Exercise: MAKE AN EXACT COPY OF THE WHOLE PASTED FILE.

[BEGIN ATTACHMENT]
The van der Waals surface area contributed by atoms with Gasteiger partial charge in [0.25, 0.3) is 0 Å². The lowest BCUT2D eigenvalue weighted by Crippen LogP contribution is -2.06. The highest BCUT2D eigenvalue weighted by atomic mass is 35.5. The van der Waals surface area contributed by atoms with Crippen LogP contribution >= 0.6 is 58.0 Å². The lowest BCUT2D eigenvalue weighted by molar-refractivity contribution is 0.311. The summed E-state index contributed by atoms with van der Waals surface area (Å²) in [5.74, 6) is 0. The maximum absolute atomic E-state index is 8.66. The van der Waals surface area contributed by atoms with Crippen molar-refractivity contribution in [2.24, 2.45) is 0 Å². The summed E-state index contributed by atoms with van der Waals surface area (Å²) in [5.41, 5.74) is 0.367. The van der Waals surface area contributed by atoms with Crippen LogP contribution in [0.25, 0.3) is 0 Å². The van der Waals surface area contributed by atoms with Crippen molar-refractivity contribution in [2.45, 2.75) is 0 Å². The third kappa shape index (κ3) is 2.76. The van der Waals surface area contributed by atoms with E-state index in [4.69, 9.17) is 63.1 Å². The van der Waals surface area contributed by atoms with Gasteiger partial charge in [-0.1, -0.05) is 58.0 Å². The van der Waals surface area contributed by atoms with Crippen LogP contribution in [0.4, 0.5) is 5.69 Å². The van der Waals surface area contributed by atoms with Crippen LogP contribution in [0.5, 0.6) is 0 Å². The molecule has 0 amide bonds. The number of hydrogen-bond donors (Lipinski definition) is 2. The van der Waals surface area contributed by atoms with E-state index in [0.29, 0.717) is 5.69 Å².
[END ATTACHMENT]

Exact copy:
The van der Waals surface area contributed by atoms with Gasteiger partial charge in [0.25, 0.3) is 0 Å². The lowest BCUT2D eigenvalue weighted by Crippen LogP contribution is -2.06. The highest BCUT2D eigenvalue weighted by atomic mass is 35.5. The van der Waals surface area contributed by atoms with Crippen LogP contribution >= 0.6 is 58.0 Å². The lowest BCUT2D eigenvalue weighted by molar-refractivity contribution is 0.311. The summed E-state index contributed by atoms with van der Waals surface area (Å²) in [5.74, 6) is 0. The maximum absolute atomic E-state index is 8.66. The van der Waals surface area contributed by atoms with Crippen molar-refractivity contribution in [2.24, 2.45) is 0 Å². The summed E-state index contributed by atoms with van der Waals surface area (Å²) in [5.41, 5.74) is 0.367. The van der Waals surface area contributed by atoms with Crippen LogP contribution in [0.25, 0.3) is 0 Å². The van der Waals surface area contributed by atoms with Crippen molar-refractivity contribution in [2.45, 2.75) is 0 Å². The third kappa shape index (κ3) is 2.76. The van der Waals surface area contributed by atoms with E-state index in [4.69, 9.17) is 63.1 Å². The van der Waals surface area contributed by atoms with Gasteiger partial charge in [-0.1, -0.05) is 58.0 Å². The van der Waals surface area contributed by atoms with Crippen LogP contribution in [0.4, 0.5) is 5.69 Å². The van der Waals surface area contributed by atoms with Crippen LogP contribution in [0.5, 0.6) is 0 Å². The molecule has 0 amide bonds. The number of hydrogen-bond donors (Lipinski definition) is 2. The van der Waals surface area contributed by atoms with E-state index in [0.29, 0.717) is 5.69 Å².